Thursday morning the Department of Labor will release how many people filed for unemployment in the past week. Last week’s number was an astounding 3 million plus. This week it is estimated that it could be anywhere from 4.5 million to 5.5 million.
As the coronavirus continues to wreak havoc with the US economy, these numbers are expected to rise with some states enduring deeper declines than others.
A new analysis by IHS Markit finds that tourism-dependent states are seeing the largest immediate declines. In particular, Nevada and Florida will be the hardest, with employment falling 9.8% and 7.9%, respectively, by the end of this year. Temporary shutdowns among resorts and casinos will lead to a dramatic decline in the second quarter in these states with total employment plunging more than 30% (annualized) in Nevada and 20% in Florida.
Manufacturing-intensive areas in the Midwest and the generally slower growing and densely populated Northeast will also be among the states with the deepest employment declines this year, IHS Markit found. Most sectors of manufacturing, with the exception of food and other consumer staples, will be affected by plant shutdowns due to reduced demand along with virus concerns.
Texas, North Dakota, New Mexico, Oklahoma, and Alaska stand to endure significant economic losses as mining output shrinks over 2020 and 2021. In the second quarter of 2020, the negative impacts resulting from virus mitigation efforts will dominate the economic picture even in the major oil-producing states, IHS Markit said. “As broader economic conditions start to improve in 2021, oil-producing states will see a slower rebound as they continue to grapple with weakness in the oil patch.” Economic losses related to oil will be much more pronounced in gross state product than employment given the high output nature of the industry, the report found. In Texas, for example, the natural resources and mining sector accounts for 15% of real GSP but only 2% of jobs.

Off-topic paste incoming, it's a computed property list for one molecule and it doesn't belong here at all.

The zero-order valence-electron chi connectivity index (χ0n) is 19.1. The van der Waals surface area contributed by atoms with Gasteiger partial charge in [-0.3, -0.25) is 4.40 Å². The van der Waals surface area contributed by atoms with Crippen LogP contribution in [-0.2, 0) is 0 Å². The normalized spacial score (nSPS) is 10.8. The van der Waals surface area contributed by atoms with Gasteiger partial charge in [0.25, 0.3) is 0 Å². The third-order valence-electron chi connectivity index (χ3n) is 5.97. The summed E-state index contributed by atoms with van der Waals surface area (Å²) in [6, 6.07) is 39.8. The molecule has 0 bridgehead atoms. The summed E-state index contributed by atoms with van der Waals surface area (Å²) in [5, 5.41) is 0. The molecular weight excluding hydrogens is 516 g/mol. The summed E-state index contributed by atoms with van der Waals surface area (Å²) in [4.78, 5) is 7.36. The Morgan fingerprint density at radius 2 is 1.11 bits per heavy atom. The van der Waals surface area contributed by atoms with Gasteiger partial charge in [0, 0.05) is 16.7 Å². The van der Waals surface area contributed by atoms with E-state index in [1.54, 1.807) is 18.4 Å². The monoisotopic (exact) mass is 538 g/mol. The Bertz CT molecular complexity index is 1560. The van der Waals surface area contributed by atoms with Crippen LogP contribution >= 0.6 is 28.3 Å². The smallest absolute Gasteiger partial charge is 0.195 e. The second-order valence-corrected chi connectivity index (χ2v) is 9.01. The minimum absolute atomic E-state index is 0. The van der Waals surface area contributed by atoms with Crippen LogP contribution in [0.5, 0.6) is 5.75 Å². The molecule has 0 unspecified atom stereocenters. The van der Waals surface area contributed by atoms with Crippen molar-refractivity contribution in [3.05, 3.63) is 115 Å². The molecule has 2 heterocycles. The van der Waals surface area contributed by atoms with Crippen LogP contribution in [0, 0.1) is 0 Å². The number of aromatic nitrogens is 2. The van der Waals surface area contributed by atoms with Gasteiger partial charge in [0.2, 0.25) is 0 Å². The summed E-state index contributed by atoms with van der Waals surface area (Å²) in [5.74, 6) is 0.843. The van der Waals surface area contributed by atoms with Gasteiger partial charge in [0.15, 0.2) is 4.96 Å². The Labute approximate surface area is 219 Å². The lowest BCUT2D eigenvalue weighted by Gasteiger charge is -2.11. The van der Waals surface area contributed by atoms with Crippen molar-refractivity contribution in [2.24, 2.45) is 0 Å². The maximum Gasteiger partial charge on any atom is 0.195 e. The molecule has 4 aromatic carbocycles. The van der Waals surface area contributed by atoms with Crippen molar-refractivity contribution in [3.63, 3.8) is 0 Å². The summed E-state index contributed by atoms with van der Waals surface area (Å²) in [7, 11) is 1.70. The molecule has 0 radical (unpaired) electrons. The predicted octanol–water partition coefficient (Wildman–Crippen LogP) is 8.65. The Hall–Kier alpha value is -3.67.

By contrast, South Dakota, Nebraska, and Iowa will be the most resilient given their smaller share of sectors most exposed to COVID-19 disruption and rural landscape, which naturally helps with social distancing.
The good news, writes principal economist Karl Kuykendall, is that the states and metros hit hardest will generally be among the fastest growing over the ensuing recovery “as activity that fell most sharply during the downturn has the greatest room for growth as conditions normalize.”